IT Spotlight: UC Berkeley’s Eric Fraser, From Supercomputing to Engineering

Posted by Leah Burns, IT Communications Coordinator, UCOP. Eric Fraser just can’t leave UC. He did consider an offer from a startup company in 1999, but changed his mind during his goodbye party at UC Berkeley. “Awkward, but the reason I decided to stay was the people. I value the relationships that I have with colleagues and realized how much I liked who I work with,” he said. Since then, he has held several IT roles at UCB and currently is Director and Assistant Dean of IT for the College of Engineering.

Originally from the Seattle area, Fraser earned his master’s degree in cognitive and neural systems from Boston University. Right after graduate school, Fraser came to San Francisco and accepted his first position with UCB. “It ended up being a great decision,” he said.

His first job involved working on a massively parallel computer known as the Connection Machine, which led to work with a research project in building distributed systems. “This was like supercomputing of the day – essentially, putting a bunch of workstations together to make a super computer,” he said. “My role was to manage resources and help researchers better understand how to use the system.”

Fraser has since worked on projects in sensor networks and security for the Computer Sciences Division. In 2006, he took a leadership role as Director of IT for the Department of Electrical Engineering and Computer Sciences, and in 2011, transitioned to his present post.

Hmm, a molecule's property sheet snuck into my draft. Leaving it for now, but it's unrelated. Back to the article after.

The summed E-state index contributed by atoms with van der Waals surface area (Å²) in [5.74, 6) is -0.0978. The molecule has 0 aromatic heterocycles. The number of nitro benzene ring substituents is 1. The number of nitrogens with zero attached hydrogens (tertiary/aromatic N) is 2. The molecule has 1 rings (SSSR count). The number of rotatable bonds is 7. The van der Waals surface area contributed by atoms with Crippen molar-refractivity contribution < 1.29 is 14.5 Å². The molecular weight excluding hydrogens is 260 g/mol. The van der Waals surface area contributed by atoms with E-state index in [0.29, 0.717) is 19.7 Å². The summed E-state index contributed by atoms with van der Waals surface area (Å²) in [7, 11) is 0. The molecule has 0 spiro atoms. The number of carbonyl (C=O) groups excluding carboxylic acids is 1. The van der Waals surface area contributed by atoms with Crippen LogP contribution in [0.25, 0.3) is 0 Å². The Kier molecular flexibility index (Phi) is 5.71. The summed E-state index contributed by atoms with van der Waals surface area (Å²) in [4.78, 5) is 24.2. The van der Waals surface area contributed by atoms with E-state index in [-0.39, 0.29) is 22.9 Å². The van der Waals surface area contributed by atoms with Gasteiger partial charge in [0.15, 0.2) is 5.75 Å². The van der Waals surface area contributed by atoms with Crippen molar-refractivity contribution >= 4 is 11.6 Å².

Currently, Fraser is leading the IT efforts in the “Data Science Education Initiative,” which involves developing a pilot course in data science for college freshmen. This foundational course focuses on both statistics and computer science, and requires students to use data that’s publicly available to develop research methodologies and make substantiated arguments.

Fraser also recently led a project with the Jacobs Institute of Design to design the IT section of the building. “Courses themselves are changing the way we think about IT and the support we need to provide for students, so we needed to create something brand new. This was a chance to bring people from engineering and other disciplines together to design something interesting and useful.”

Now in management, Fraser said his day-to-day work is less hands-on than early in his career, but he has the satisfaction of leading initiatives and creating change. “I constantly think, ‘What can we be doing in IT that’s unique? What should we be doing next?’”

Image credit: Leah Burns, IT Communications Coordinator, UCOP

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